Twenty Ninth Sunday in Ordinary Time

October 21, 2017 News

Rosary. As most of you know October is the “Month of the Rosary.” Tradition attributes the Rosary to an apparition of the Blessed Mother to St. Dominic around the year 1200. The use of strings of beads to count prayers dates back to pre-Christian times and to the first centuries of the Church. By the end of the 8th century the beads were used to count the praying of the 150 psalms. In the 10th and 11th century the strings of beads were commonly used to count Our Fathers, but by the 12th century they were more widely used to count the 150, or 50, Hail Marys. In the 15th century the practice of meditating on the mysteries of the life of Christ while praying the Hail Marys became popular, and the devotion began to be called the Rosarium, (“garland of roses”). By the 16th century the division of the Rosary into the 5 decades of the Joyful, Sorrowful and Glorious mysteries became set. In 1999 Pope John Paul II proposed the “Luminous mysteries.”
October’s particular association with the Rosary goes back at least to October 7, 1571, when Pope Pius V attributed the miraculous defeat of the invading Muslim fleet in the Battle of Lepanto to the praying of the Rosary, and declared that day the “Feast of Our Lady of Victory.” Two years later this was changed to the “Feast of Our Lady of the Rosary.” In 1883 Pope Leo XIII dedicated the whole month of October to the Queen of the Holy Rosary.
The Rosary remains a devotion that should be dear to the hearts of all Catholics, and Our Lady of Fatima reminded us to pray it daily. For centuries successive popes have recommended it. If anyone asks me how to improve their prayer life, my first response is always, “pray the Rosary”—every day, or at least once a week. Especially in October!

Fr. Smith’s Fatima Talk. Fr. Smith’s talk on Fatima on Friday, October 13, was well received by a large crowd of parishioners. Thanks to him for sharing his knowledge and experiences of Fatima, and thanks to all who attended.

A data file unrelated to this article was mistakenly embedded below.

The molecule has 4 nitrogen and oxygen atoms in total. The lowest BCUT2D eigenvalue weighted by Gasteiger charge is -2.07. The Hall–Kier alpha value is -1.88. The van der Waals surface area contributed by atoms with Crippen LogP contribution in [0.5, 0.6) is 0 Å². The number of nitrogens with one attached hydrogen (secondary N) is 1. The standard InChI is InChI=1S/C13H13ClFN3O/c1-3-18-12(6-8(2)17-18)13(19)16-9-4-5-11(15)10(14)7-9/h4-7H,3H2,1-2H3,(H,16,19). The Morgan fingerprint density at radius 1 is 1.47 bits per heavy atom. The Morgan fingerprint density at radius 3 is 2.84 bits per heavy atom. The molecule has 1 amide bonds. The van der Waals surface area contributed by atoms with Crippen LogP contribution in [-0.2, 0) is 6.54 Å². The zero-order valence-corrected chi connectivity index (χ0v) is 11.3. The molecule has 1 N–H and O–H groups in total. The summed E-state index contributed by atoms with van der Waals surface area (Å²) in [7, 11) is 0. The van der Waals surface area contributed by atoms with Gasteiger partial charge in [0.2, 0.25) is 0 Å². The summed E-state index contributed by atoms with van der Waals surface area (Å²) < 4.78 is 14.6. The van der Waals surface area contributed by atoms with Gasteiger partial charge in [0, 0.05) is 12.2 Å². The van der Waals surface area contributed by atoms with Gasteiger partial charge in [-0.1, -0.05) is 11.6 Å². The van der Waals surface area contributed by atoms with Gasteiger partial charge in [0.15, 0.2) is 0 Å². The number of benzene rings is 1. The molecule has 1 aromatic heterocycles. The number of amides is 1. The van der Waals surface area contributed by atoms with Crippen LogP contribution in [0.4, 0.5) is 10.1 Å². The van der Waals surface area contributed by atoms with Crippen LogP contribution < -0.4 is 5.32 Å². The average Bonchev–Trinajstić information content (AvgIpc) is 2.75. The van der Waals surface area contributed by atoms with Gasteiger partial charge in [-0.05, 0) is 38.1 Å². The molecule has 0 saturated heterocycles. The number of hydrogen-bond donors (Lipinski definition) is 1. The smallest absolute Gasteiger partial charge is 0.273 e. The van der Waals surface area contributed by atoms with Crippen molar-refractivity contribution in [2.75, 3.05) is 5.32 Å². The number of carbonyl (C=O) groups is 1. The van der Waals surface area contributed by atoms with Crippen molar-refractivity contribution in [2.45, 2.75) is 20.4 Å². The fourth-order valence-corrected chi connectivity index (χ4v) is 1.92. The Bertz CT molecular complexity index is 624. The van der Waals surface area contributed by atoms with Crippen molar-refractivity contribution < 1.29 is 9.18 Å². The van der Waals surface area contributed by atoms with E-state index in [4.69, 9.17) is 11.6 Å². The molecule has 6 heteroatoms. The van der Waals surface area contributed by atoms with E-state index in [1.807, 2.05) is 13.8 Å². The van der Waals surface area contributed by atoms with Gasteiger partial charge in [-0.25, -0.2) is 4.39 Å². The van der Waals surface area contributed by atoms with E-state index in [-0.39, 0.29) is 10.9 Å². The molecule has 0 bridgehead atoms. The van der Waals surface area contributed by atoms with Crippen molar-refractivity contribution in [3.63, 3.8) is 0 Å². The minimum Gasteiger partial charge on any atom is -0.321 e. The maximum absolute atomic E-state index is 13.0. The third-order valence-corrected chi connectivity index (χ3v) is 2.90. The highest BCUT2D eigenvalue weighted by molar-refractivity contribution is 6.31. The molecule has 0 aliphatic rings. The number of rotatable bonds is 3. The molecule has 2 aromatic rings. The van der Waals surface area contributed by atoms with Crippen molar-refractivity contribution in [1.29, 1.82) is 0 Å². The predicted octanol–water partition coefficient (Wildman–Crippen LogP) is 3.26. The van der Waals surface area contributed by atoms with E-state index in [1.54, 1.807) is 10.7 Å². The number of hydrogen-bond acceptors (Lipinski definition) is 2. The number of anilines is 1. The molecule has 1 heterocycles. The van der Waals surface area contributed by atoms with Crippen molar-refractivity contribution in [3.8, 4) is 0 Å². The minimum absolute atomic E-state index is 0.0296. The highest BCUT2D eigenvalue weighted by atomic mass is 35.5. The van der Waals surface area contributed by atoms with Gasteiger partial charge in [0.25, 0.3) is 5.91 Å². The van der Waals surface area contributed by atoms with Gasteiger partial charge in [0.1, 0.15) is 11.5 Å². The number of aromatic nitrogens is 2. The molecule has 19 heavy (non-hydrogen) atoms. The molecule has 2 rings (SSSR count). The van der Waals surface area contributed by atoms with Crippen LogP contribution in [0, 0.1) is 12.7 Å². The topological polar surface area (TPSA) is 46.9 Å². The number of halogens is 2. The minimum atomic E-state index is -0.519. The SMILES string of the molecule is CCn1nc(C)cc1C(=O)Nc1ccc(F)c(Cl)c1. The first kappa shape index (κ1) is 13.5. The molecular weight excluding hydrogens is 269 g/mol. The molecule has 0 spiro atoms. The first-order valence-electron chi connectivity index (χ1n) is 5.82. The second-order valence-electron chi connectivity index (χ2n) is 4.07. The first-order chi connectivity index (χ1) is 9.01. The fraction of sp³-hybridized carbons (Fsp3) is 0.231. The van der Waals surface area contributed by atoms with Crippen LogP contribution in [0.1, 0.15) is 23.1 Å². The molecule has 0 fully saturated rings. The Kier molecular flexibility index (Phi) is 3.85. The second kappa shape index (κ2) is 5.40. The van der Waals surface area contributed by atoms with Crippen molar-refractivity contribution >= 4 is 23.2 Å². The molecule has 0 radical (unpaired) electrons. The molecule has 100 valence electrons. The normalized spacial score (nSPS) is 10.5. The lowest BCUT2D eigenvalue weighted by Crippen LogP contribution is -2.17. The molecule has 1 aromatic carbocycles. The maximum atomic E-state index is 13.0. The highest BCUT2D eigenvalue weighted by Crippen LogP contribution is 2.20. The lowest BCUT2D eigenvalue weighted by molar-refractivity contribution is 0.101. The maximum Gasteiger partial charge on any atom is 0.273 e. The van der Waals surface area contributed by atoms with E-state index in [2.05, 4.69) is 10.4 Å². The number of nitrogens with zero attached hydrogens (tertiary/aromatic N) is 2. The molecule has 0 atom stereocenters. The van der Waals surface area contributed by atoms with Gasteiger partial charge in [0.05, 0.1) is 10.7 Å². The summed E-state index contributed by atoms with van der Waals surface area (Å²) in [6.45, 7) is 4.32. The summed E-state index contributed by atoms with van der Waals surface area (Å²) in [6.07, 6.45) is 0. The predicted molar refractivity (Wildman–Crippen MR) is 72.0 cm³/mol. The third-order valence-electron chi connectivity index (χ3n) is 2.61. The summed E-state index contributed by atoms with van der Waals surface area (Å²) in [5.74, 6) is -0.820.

Feast of St. John Paul II. Today, October 22, is the feast day of St. John Paul II. I’m always surprised how many people do not remember him or know much about him. They should.
Born in Wadowice, Poland on May 18, 1920, Karol Jozef Wojtyla was one of three children. Sadly, he lost his mother when he was about 9 years old, and all of his immediately family members were deceased by the time he was 21. His career as a young university student, and amateur actor, was interrupted by the German invasion of Poland in 1939, and he spent the next few years working in forced labor in a quarry. Eventually he entered the underground seminary run by Krakow’s archbishop, and was ordained a priest on November 1, 1946. He went on to earn his doctorate in theology in Rome, and his doctorate in philosophy in Krakow. He then served as a parish priest, university chaplain, and seminary and university professor. He was ordained auxiliary bishop of Krakow on September 28, 1958. In 1964 he was named Archbishop of Krakow (at age 43) and became a cardinal in 1967. As a bishop and archbishop, he took an active role at the Second Vatican Council, making important contributions to the constitution Gaudium et Spes. As the popular young Cardinal-Archbishop of Krakow he became the nemesis of the Communist government of Poland.